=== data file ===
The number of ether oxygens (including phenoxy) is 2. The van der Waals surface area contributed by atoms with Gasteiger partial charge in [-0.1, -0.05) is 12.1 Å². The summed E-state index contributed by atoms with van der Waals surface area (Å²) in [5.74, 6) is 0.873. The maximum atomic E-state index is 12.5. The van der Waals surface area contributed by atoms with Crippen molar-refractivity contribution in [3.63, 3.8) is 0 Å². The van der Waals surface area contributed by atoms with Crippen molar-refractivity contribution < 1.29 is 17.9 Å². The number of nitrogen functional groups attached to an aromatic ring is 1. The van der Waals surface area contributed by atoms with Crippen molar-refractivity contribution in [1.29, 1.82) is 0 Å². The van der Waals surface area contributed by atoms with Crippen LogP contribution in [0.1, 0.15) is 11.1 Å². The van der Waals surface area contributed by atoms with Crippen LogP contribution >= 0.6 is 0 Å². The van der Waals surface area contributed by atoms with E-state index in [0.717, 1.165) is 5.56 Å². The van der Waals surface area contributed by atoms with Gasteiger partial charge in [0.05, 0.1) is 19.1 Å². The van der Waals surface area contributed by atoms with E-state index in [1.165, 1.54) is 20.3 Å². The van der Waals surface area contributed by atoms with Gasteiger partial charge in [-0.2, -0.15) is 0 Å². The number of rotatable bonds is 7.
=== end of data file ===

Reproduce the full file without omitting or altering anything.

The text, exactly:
The number of ether oxygens (including phenoxy) is 2. The van der Waals surface area contributed by atoms with Gasteiger partial charge in [-0.1, -0.05) is 12.1 Å². The summed E-state index contributed by atoms with van der Waals surface area (Å²) in [5.74, 6) is 0.873. The maximum atomic E-state index is 12.5. The van der Waals surface area contributed by atoms with Crippen molar-refractivity contribution in [3.63, 3.8) is 0 Å². The van der Waals surface area contributed by atoms with Crippen molar-refractivity contribution < 1.29 is 17.9 Å². The number of nitrogen functional groups attached to an aromatic ring is 1. The van der Waals surface area contributed by atoms with Crippen molar-refractivity contribution in [1.29, 1.82) is 0 Å². The van der Waals surface area contributed by atoms with Crippen LogP contribution in [0.1, 0.15) is 11.1 Å². The van der Waals surface area contributed by atoms with Crippen LogP contribution >= 0.6 is 0 Å². The van der Waals surface area contributed by atoms with E-state index in [0.717, 1.165) is 5.56 Å². The van der Waals surface area contributed by atoms with Gasteiger partial charge in [0.05, 0.1) is 19.1 Å². The van der Waals surface area contributed by atoms with E-state index in [1.165, 1.54) is 20.3 Å². The van der Waals surface area contributed by atoms with Gasteiger partial charge in [-0.2, -0.15) is 0 Å². The number of rotatable bonds is 7.